If you are an Earth Renewal Moon person (Dec. 22-Jan. 19) or know someone who is and would like a pair of these earrings, I will be happy to make a pair for you. If you from a different Moon Phase, I would be happy to design a pair with your "Moon" attributes if you contact me with the date.

Maria, I hope you enjoy these earrings! Mvto and Wa-do (Thank you in Creek and Cherokee)for inspiring me to design them.

Saturday, July 4, 2009

In My Native Homeland...NDN Country

In My Native Homeland...NDN Country is the title of this wonderful collection of Native American Art currently appearing in a Treasury on Etsy. The curator of this collection is Northern Lodge. I hope you will enjoy viewing these pieces as much as I did.

I call your attention to the first piece on the left of the bottom row. It is featured in my Etsy store but was done by friend and collective member, Donel Keeler. This piece, Lakota Wedding, was a timely for me as I have just returned from my niece's wedding.

For her wedding, I beaded Marriage Feathers and did a Native Ceremony following the traditional wedding ceremony. I haven't downloaded photos of the wedding but will do so in the near future.

I want to thank Northern Lodge for this feature. The owner of Northern Lodge is from Colorado and is a Biologist, animal lover, gardener, bird watching, fishing woman, who also loves to canoe, hike, read, sew, and be creative.

Her store on Etsy is a delightful mixture of fiber arts, vintage pieces and even beaded umbilical cord amulets. Here is one of her beaded umbilical cord amulets. Visit her at

Mvto and Wa-do (Thank you in Creek and Cherokee) Northern Lodge for featuring the Lakota Wedding in your wonderful treasury!

Tuesday, June 9, 2009

Native Artist: Donel Keeler


This wonderful print is of an original painting done by the award winning Native (Dakota)artist, Donel Keeler. It features a "stampede" of ponies painted in the traditional Native American stylized form.

This colorful print is done in shades of blue, fushia, gold, and burnt umbre. It was done in Donel's signature fashion....on a sheet of columnar analysis pad paper. This use of materials at hand is the Native way! We use what we have to create beauty.

The print is dry mounted on a gold mat and is ready to frame. It is 12" X 16".

This will be a wonderful addition to the collector of Native American art, horse lovers, or anyone who admires clean lines and colorful art. It is available in both my Etsy and Artfire Stores.

Mvto and Wa-do (Thank you in Creek and Cherokee) for viewing. (via jstinson)

Monday, June 1, 2009

New Listing on Etsy and Artfire

Native American Beaded Bracelet Teal and Orange Prairie Rose Cuff

This striking teal,orange,and yellow bracelet in my Prairie Rose design was made on my trusty loom. It features an sparkling orange flower with a yellow and crystal center.

The beaded portion of the bracelet is 6 1/2 inches long and 1 inch wide. The silver plated chain and lobster claw clasp make the bracelet adjustable to fit wrists up to 9 inches.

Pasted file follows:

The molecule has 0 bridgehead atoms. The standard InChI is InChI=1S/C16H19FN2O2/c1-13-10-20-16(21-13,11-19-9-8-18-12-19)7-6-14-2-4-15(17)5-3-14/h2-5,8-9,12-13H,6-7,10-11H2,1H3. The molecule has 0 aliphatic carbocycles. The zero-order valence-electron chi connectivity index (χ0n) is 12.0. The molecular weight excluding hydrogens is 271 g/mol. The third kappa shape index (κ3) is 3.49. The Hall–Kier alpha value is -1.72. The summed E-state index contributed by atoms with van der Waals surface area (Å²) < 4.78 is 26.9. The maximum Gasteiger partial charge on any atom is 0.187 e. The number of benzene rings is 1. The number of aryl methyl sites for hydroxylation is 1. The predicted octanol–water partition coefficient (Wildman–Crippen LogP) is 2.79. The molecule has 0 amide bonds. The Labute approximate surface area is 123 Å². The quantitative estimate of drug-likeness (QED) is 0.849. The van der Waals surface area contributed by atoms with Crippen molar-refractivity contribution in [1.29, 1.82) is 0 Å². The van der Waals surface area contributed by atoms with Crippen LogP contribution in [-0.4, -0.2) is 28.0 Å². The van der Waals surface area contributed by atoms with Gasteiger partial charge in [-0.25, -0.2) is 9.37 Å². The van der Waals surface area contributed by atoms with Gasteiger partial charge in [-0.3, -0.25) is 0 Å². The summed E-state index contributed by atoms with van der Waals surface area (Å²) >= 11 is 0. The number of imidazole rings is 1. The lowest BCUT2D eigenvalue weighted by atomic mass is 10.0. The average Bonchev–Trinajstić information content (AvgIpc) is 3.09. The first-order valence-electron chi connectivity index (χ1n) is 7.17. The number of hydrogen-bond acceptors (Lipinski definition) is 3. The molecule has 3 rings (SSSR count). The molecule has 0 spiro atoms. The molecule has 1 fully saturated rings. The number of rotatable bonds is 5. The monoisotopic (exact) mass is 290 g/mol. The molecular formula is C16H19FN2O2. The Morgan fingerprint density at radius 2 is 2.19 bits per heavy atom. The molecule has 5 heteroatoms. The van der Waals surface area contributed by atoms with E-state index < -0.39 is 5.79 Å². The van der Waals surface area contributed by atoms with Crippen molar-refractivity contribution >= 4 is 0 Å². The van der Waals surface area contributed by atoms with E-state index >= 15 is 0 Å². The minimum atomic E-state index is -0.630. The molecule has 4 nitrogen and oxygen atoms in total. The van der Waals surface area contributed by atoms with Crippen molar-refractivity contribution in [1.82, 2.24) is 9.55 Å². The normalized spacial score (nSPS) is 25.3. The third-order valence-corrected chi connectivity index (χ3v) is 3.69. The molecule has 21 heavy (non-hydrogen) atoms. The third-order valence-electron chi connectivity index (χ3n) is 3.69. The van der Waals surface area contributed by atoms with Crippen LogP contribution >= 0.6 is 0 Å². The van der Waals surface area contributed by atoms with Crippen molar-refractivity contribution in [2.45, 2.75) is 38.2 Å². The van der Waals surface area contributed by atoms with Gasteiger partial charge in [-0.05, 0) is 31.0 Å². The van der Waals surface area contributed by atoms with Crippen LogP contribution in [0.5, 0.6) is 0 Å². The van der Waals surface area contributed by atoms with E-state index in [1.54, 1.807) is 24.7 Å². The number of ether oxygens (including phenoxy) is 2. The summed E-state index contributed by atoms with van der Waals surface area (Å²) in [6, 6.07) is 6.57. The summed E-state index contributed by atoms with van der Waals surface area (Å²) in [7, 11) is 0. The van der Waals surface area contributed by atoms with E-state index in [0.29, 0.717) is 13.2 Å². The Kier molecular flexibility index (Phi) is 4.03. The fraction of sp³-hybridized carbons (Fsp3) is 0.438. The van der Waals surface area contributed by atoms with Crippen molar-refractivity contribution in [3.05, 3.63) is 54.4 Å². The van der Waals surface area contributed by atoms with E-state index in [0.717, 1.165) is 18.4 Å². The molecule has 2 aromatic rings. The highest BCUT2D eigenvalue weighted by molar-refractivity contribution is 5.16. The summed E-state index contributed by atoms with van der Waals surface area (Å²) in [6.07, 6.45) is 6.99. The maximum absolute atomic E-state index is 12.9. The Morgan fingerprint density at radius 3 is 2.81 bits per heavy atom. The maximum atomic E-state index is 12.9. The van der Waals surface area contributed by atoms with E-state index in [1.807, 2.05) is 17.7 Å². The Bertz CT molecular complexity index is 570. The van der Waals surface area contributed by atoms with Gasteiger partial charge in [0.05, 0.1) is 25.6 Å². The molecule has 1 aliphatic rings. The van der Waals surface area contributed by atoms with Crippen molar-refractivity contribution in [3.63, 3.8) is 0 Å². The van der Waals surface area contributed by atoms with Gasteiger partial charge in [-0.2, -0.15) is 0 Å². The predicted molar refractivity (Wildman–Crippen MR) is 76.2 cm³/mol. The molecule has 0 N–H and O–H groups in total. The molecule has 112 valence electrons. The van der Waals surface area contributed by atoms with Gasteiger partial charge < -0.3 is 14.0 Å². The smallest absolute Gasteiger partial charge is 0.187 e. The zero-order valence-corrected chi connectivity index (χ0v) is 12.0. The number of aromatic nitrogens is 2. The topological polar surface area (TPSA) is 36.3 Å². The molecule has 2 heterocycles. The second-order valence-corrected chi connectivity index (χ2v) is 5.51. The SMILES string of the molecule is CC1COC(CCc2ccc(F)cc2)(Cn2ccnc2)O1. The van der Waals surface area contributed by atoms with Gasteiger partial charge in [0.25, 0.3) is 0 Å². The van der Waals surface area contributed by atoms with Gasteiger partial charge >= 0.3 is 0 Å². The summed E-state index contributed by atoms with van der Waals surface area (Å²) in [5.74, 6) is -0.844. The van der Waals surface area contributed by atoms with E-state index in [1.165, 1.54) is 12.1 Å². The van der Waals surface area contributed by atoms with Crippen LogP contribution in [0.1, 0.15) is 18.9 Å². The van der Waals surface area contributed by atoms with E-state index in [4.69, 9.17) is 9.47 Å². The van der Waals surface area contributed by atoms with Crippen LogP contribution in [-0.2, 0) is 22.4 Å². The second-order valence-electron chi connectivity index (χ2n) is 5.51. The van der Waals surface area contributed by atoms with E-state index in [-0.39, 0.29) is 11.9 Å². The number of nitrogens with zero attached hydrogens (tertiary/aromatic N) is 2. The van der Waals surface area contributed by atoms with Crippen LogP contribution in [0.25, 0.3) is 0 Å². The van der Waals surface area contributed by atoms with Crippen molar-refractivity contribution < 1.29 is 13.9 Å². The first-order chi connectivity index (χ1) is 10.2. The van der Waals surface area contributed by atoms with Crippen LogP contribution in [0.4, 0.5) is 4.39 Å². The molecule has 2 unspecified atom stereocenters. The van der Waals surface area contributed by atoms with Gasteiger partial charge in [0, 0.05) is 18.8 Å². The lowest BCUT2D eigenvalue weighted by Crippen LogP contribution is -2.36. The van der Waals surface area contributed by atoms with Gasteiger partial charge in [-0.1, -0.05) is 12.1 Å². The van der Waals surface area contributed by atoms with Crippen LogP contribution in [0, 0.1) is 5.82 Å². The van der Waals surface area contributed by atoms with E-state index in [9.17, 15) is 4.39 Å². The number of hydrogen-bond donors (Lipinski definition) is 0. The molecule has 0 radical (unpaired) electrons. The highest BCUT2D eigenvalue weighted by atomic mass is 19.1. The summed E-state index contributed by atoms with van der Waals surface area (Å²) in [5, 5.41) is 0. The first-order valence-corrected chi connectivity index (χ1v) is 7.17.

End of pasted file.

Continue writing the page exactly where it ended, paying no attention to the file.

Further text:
If you like the design but would prefer it in other colors, I have similar ones posted on this site or you can contact me with your specific interests. I would be happy to loom one just for you.

Mvto and Wa-do (Thank you in Creek and Cherokee) for viewing

Wednesday, May 13, 2009

Custom Pendant

Not long ago, I was contacted by a very nice lady who had a pair of native american earrings. She wanted a pendant to match them. After several e-mails, we determined that the best way to approach the situation was for her to send me one of the earrings.

It is often difficult to match the work done by someone else even if you are able to locate the beads. Exact matches are usually not possible. Even dye lots from one batch of the same beads differ from one another. So, I had no idea what I problems that I would face.

She also wanted the pendant to be larger than the earrings. This gets into another set of problems. How do you replicate the original design but enlarge it?

She did not want a necklace, only the pendant. She will be able to change the necklace portion with leather, ribbon, or cord depending on her mood and her apparell.

Next problem. A pair of earrings that one has had for several years will be dulled somewhat due to sunlight, wear, etc. New beads will be brighter.

The pendant is finished and is about as close as I could make it. I just sent the photo off to her and am waiting to hear back. I hope she likes it!

Tuesday, May 12, 2009

New Listing

This striking black and AB (auroa borealis) white bracelet was made on my trusty loom. It has a somewhat "art deco" feel.

The beaded portion of the bracelet is 6 1/2 inches long and 1 1/8 inches wide. The silver plated chain and lobster claw clasp make the bracelet adjustable to fit wrists up to 9 inches.

If you like the design but would prefer it in other colors, I have similar ones posted on this site or you can contact me with your specific interests. I would be happy to loom one just for you.

Mvto and Wa-do (Thank you in Creek and Cherokee) for viewing.

Wednesday, May 6, 2009

Pink Fan Fare Earrings: New Etsy and Artfire Listing

I was requested by one of my customers to make these earrings in pink for her daughter's upcoming birthday. While I had the beads out, I decided to make and list a second pair in my Etsy ( ) and Artfire ( ) stores.

These have been made in a variety of colors and I would be happy to custom make a pair for you in any color you choose. Many of my customers have become a fan of these Fan Fare earrings and have them in several colors! Let me know what you think!